John DeBoer, head of North American e-mobility at German conglomerate Siemens, said some fleet operators will need ultrafast DC chargers, but average consumers will still rely mostly on slower options.
"There is a desire in the market to have fast charging available as a comfort blanket, but we're not seeing the high utilization rates for our chargers in that segment today," DeBoer said, citing higher costs.
"There's been a little bit of counterintuitive behavior from the market intelligence we gather, where we see an end user interested in that experience, but they're not willing to pay for that experience," he said.
Rajit Gadh, director of the UCLA Smart Grid Energy Research Center, said one of the big benefits of EV use is paying roughly the equivalent of $1 per gallon of gasoline for the same number of miles. But that low price is tied to off-peak residential rates.
Ultrafast DC chargers are more expensive to buy, install and operate, and the cost is passed onto the consumer. Chargers at 350 kW also may require expensive site upgrades. Add higher energy rates and service costs, and the equivalent price could be $5 per gallon, he said.
"It's going to alleviate the range stress, but you're not going to do it every day," said Gadh, who drives a Tesla and has developed software to find the lowest-cost charging solutions as part of a tech startup.
ChargePoint, which supplies equipment and software to providers such as retailers, remains focused on charging options that don't require big infrastructure upgrades. But increasingly, it's getting involved in some "corridor charging" projects along highways, said Bill Loewenthal, senior vice president of product.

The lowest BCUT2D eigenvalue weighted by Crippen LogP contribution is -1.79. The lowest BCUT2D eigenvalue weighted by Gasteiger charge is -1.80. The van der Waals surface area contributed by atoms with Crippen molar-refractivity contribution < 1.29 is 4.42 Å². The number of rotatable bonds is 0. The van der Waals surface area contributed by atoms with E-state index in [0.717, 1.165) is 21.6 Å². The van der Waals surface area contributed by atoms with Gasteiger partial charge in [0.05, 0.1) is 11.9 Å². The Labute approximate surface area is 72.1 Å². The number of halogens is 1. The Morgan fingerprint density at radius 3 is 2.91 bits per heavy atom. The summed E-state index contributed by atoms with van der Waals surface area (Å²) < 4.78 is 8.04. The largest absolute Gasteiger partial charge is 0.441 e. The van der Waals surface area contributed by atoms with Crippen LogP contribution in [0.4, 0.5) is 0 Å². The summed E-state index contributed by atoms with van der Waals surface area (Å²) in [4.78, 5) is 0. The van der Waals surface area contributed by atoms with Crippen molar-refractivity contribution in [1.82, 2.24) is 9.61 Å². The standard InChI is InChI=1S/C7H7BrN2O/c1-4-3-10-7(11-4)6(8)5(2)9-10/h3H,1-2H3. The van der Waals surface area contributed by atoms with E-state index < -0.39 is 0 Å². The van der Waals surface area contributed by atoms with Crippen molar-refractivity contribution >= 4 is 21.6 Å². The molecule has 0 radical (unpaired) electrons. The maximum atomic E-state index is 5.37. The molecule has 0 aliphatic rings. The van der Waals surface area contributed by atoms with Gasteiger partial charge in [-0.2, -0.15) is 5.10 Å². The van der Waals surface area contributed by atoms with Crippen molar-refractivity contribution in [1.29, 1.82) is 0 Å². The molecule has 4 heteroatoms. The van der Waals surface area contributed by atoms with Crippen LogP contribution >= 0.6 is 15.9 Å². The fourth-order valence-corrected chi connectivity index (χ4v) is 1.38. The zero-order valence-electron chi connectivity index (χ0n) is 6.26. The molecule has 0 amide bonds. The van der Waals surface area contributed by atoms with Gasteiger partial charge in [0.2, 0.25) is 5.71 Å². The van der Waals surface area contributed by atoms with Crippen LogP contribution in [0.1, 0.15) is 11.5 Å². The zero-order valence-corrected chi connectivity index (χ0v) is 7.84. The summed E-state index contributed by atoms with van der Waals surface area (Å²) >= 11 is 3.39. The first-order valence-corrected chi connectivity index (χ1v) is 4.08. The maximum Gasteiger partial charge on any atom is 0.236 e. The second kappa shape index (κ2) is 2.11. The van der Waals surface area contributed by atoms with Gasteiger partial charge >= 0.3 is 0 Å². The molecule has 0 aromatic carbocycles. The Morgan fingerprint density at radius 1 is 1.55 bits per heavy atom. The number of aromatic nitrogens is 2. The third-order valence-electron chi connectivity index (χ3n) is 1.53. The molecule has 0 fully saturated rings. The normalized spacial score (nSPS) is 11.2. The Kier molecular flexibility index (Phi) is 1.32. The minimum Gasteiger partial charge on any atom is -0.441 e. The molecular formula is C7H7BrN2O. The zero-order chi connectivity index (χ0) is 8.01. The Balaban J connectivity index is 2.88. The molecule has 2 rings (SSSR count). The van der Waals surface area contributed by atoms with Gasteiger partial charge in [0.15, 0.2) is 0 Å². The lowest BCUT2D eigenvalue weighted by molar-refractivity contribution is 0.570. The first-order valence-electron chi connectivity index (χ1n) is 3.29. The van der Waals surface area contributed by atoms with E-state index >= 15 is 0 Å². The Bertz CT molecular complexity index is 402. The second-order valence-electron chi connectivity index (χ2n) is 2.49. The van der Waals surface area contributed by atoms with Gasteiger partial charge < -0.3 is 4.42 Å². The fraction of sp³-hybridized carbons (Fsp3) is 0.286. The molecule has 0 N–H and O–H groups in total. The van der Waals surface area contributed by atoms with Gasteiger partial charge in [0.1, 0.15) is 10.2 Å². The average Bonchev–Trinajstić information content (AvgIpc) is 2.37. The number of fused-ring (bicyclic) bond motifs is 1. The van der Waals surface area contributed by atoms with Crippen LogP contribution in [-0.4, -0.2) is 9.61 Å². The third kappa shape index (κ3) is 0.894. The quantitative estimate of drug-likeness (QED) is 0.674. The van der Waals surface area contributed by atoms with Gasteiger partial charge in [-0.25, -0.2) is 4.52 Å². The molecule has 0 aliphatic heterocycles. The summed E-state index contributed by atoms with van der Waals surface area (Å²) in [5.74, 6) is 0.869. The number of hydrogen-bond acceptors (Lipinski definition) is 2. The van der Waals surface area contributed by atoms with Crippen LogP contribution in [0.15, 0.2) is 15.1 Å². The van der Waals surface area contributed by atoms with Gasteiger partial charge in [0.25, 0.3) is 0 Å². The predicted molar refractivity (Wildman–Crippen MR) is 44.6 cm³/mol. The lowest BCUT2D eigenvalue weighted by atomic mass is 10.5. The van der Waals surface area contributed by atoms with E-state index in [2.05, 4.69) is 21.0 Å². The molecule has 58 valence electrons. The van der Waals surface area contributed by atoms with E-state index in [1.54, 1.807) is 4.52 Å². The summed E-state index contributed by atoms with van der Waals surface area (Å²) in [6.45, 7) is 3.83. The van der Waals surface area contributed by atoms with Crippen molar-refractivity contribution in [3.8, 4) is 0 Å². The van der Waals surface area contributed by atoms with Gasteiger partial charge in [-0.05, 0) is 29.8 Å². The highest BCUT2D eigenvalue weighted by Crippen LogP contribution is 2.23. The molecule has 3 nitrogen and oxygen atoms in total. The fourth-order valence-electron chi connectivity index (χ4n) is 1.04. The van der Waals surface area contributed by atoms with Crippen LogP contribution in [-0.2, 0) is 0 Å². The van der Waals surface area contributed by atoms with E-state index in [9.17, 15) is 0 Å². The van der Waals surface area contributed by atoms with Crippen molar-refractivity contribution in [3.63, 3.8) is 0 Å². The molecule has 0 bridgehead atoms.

"There's a perception that we need DC charging everywhere, but from an electrical cost, infrastructure cost, it may not be the best utilization," Loewenthal said. "There are environments where it's mission critical."
ChargePoint and the National Association of Truck Stop Owners announced this year a $1 billion partnership to install DC charging at 4,000 fueling locations across the country for passenger vehicles and delivery fleets.
Sam Abuelsamid, principal analyst for e-mobility research at Guidehouse Insights, said ultrafast DC chargers will help change the perception for people thinking about buying an EV and may even bring the cost of the vehicles down.
Car buyers tend to think of the worst-case scenario for EVs, such as the occasional family road trip or towing a boat. Ultrafast charging will help level the playing field with gasoline vehicles or hybrids.
Ubiquitous fast charging could also have a positive effect on EV pricing. Faster charging means consumers will worry less about battery size and range, encouraging automakers to build more models at a lower price point.
"The experience, while not exactly the same as going to the gas station, it's a lot closer," said Abuelsamid. "Most people don't drive 200, 300, 400 miles a day, so they don't have to fast-charge all the time. The challenge of DC charging is that it gets pretty expensive."